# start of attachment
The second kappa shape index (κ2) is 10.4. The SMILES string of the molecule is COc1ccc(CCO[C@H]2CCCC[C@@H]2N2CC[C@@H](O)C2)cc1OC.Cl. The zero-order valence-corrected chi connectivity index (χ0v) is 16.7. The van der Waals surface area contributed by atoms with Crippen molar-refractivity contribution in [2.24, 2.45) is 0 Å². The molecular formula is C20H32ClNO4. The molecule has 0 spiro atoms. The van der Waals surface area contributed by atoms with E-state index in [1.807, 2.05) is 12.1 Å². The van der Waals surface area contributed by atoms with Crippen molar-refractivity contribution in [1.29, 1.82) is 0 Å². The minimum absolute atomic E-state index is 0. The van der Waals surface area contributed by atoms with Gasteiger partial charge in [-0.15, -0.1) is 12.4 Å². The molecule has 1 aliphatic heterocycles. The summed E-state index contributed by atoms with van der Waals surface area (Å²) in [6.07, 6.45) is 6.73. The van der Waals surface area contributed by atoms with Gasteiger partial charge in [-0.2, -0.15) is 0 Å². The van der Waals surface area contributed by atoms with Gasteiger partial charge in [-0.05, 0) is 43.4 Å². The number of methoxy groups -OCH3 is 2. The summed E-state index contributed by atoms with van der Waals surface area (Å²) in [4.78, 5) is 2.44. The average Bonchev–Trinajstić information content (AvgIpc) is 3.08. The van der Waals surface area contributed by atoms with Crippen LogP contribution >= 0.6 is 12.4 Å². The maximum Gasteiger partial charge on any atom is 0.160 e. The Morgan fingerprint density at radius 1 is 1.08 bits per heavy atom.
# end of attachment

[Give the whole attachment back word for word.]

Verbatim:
The second kappa shape index (κ2) is 10.4. The SMILES string of the molecule is COc1ccc(CCO[C@H]2CCCC[C@@H]2N2CC[C@@H](O)C2)cc1OC.Cl. The zero-order valence-corrected chi connectivity index (χ0v) is 16.7. The van der Waals surface area contributed by atoms with Crippen molar-refractivity contribution in [2.24, 2.45) is 0 Å². The molecular formula is C20H32ClNO4. The molecule has 0 spiro atoms. The van der Waals surface area contributed by atoms with E-state index in [1.807, 2.05) is 12.1 Å². The van der Waals surface area contributed by atoms with Crippen molar-refractivity contribution in [1.29, 1.82) is 0 Å². The minimum absolute atomic E-state index is 0. The van der Waals surface area contributed by atoms with Gasteiger partial charge in [-0.15, -0.1) is 12.4 Å². The molecule has 1 aliphatic heterocycles. The summed E-state index contributed by atoms with van der Waals surface area (Å²) in [6.07, 6.45) is 6.73. The van der Waals surface area contributed by atoms with Gasteiger partial charge in [-0.2, -0.15) is 0 Å². The van der Waals surface area contributed by atoms with Gasteiger partial charge in [-0.05, 0) is 43.4 Å². The number of methoxy groups -OCH3 is 2. The summed E-state index contributed by atoms with van der Waals surface area (Å²) in [4.78, 5) is 2.44. The average Bonchev–Trinajstić information content (AvgIpc) is 3.08. The van der Waals surface area contributed by atoms with Crippen LogP contribution >= 0.6 is 12.4 Å². The maximum Gasteiger partial charge on any atom is 0.160 e. The Morgan fingerprint density at radius 1 is 1.08 bits per heavy atom.